We recently connected with ASAA Sleep Health Medical Advisory Council member, Robyn Woidtke, MSN, RN, RPSGT, CCSH* and Principal at RVW Clinical Consulting, to chat about the value that nurses can bring to sleep health patients and the sleep medicine community at large.
This entry in our “What about…?” comorbid conditions series discusses how sleep health has a defining influence on the development and progression of pulmonary hypertension (PH). In order to understand how sleep health influences PH, first you need to understand just what PH is.
Those with COPD struggle to maintain a healthy balance of oxygen and carbon dioxide in their bloodstream during the day. If they also have OSA, this sleep breathing disorder kicks in as soon as they fall asleep, leading to further stresses to their blood chemistry. While the rest of us rely on that nighttime period of consolidated sleep to maintain health and well being, and to recover from the stresses placed on our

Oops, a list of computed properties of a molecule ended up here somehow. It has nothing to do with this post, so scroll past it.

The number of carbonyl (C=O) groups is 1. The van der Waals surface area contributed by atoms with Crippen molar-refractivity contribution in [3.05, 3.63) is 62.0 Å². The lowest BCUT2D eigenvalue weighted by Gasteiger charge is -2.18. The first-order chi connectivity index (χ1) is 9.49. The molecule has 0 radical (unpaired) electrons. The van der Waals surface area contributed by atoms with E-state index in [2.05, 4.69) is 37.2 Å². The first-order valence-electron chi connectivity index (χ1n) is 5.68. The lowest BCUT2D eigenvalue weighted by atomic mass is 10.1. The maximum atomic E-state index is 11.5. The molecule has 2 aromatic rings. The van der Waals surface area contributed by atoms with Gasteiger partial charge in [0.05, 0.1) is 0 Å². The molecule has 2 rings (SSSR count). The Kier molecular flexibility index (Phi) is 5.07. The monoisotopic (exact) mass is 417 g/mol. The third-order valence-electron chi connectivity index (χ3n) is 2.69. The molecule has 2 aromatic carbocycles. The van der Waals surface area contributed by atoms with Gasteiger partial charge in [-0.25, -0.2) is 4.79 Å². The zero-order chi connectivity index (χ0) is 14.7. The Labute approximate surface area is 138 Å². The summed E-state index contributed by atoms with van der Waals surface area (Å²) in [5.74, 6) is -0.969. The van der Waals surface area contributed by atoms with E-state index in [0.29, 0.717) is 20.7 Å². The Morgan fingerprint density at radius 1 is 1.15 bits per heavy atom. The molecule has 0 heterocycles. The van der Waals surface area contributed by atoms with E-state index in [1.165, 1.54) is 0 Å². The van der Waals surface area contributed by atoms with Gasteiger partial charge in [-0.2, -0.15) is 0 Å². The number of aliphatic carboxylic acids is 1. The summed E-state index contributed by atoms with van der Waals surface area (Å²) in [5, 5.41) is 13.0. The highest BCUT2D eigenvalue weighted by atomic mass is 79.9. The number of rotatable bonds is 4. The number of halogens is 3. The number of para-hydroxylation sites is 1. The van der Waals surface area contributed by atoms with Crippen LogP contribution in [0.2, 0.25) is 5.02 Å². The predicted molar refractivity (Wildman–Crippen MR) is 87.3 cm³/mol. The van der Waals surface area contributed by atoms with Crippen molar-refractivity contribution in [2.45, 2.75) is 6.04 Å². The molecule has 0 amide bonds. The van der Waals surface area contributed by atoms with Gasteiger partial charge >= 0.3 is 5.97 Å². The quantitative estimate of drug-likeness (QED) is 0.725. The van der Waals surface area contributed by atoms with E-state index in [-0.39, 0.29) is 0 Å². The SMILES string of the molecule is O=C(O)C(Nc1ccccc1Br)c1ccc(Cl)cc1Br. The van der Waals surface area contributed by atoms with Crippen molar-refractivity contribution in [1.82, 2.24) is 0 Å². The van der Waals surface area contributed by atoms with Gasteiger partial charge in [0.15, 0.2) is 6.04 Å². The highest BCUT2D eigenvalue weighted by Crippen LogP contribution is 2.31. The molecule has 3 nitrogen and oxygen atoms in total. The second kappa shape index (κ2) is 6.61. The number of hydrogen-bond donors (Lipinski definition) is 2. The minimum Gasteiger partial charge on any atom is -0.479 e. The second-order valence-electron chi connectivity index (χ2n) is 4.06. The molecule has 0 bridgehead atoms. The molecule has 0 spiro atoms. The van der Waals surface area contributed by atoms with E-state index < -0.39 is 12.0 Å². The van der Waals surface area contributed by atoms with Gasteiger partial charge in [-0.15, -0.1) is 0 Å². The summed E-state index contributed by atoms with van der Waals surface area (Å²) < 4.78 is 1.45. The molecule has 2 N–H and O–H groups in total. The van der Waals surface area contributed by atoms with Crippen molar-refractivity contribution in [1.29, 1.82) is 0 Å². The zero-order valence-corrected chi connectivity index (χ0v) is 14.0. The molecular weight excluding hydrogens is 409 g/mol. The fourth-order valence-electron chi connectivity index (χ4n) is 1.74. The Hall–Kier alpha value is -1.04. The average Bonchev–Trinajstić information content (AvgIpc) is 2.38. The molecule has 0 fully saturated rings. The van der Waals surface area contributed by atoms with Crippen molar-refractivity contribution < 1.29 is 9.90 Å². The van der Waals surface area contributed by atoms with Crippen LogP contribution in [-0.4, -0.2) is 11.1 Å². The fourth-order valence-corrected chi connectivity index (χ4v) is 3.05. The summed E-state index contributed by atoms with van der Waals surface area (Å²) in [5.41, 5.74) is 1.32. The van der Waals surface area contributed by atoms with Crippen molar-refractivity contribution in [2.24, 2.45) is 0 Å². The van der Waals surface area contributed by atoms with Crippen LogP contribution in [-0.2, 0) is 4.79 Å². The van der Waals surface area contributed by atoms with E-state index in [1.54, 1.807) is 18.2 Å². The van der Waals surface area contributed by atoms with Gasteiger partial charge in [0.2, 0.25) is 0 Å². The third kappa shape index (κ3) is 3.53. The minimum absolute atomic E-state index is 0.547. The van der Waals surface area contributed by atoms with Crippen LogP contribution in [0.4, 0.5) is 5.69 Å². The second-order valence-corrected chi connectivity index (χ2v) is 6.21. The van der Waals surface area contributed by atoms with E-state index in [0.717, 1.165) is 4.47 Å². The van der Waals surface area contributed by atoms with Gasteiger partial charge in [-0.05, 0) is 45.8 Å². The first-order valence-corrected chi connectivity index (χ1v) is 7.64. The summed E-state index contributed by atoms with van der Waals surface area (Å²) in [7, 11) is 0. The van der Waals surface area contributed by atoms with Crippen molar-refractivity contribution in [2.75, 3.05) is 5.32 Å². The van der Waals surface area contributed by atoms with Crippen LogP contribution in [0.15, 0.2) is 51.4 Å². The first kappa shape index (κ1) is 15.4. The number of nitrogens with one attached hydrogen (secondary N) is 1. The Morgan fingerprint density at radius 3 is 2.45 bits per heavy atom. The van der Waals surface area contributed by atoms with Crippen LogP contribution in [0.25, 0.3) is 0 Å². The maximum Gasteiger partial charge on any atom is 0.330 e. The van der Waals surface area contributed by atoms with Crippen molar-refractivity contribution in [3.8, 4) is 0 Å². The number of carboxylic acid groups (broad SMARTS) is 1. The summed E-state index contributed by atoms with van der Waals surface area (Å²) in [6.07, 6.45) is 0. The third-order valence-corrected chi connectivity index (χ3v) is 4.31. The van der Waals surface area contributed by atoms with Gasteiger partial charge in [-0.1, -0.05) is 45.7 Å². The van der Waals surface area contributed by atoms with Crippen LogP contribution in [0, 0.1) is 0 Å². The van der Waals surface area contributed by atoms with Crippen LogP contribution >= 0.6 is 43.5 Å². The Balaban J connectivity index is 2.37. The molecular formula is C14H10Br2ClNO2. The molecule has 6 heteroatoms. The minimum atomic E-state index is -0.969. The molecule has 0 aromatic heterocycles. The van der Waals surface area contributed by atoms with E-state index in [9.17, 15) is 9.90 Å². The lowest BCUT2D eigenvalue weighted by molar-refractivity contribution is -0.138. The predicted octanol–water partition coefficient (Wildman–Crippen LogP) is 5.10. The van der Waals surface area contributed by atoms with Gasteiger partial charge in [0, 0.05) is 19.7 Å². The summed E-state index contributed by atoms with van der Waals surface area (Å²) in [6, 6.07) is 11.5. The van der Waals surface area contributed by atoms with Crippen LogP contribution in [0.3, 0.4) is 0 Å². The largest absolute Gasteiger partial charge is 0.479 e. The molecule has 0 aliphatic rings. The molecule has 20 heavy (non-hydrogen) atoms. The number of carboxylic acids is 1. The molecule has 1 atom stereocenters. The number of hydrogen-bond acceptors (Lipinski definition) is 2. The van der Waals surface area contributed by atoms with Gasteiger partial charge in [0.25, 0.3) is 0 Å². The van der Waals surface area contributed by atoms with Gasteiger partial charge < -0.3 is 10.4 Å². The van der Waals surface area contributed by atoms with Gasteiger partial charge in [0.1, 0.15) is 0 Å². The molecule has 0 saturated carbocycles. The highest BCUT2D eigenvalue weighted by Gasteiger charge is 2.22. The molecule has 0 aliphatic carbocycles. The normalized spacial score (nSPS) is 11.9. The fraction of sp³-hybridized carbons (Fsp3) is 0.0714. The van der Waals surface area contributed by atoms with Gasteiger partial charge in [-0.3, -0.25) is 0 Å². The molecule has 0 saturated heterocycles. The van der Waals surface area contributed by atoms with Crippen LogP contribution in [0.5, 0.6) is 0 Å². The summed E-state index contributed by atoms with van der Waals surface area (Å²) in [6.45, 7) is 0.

systems by chronic illness, those with Overlap Syndrome never catch a break. This explains the term “overlap syndrome.” It’s a way to reference the never-ending challenges of breathing for those suffering from both COPD and OSA.
When women become hypertensive, they run the risk of having strokes, heart attacks, or developing heart disease or heart arrhythmias, as well as other conditions related to pregnancy, such as preeclampsia. … Certain sleep problems can aggravate preexisting hypertension and may even lead to its development, such as circadian rhythm disorders, insomnia, obstructive sleep apnea (OSA), primary snoring, restless leg syndrome (RLS), shift work disorder, and sleep deprivation by any cause.
Untreated sleep apnea and stroke are something we should all focus on during National Stroke Awareness Month.
Sleep deprivation and sleep disorders are known to challenge the various systems in the body to maintain the critical functional balance called homeostasis. The kidneys are two hard-working organs in the body which can also suffer from the long-term consequences of poor sleep. Likewise, kidney dysfunction can have an impact of sleep quality and quantity.